We started this blog to discuss issues related to auto accident injuries in Connecticut, and a major concern for everyone in our state should be driver education. Specifically, Connecticut has some good laws on the books to protect teenage drivers, their passengers and other motorists, but statistics show that more needs to be done.
Between 2008 and 2011, 61 drivers and passengers aged 16 to 19 died in auto accidents in Connecticut, and roughly 6,000 passengers in that age group suffered injuries. Those numbers point to a badly unfulfilled need in our communities: passenger education.
According to Connecticut law, in the first year of having a license, drivers who are 16 and 17 years old are not allowed to have non-relative passengers. However, we all know that many kids violate this law. What needs to happen is more guidance from parents, police, schools, doctors and other organizations, emphasizing that teen passengers are not simply “along for the ride.”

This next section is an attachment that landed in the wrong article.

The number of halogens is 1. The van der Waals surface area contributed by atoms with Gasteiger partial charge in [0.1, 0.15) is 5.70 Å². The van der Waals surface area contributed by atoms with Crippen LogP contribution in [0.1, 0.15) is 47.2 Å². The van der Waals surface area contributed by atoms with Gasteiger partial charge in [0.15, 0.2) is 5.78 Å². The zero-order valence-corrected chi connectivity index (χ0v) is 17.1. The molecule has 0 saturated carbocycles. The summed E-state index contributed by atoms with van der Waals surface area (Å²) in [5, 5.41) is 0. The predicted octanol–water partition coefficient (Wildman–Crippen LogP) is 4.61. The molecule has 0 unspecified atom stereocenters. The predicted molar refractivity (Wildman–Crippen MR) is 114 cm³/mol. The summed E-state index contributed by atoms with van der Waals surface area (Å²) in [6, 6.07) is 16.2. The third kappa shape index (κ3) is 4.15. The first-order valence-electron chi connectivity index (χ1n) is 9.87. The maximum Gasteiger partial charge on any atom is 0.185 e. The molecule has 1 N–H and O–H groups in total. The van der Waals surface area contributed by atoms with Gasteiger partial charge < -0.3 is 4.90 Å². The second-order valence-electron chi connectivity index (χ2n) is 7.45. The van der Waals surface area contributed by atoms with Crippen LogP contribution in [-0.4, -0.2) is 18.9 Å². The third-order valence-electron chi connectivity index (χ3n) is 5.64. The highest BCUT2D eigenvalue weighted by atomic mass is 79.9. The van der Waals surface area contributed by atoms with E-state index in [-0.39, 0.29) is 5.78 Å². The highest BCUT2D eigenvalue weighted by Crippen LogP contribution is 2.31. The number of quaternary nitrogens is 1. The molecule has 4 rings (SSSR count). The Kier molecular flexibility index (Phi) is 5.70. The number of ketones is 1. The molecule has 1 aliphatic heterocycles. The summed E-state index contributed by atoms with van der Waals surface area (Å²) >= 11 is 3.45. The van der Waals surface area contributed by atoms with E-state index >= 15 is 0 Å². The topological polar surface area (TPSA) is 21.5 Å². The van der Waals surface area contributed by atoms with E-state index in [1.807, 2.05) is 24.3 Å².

There is plenty of evidence showing that teen drivers are often impulsive and easily distracted. Add to the equation all of the technological devices teens use, along with distracting passengers in a vehicle, and too often the result is an injurious auto accident.
Here are some steps parents can take to protect their children’s safety:
- Always know who your child is riding with. Is the driver experienced? Did he or she go through the state’s graduated licensing process, or did he or she get a driver’s license after becoming a legal adult?
- Know that taking a driver’s education course is not the end of a teen driver’s education. Parental guidance in the vehicle in a variety of driving conditions can help in addition to any official education.
- And it is important for parents to monitor their kids’ driving activities. Joy-riding is often an injurious and deadly activity for inexperienced and easily distracted young people.
More information for parents and concerned community members can be found in the source article we’ve linked to below. And Connecticut residents can check back here each week for topics related to auto safety and the law.
Source: The Courant, “State Must Focus On Teen Passenger Safety, Too,” Brendan T. Campbell, Garry Lapidus and Bill Seymour, Oct. 18, 2013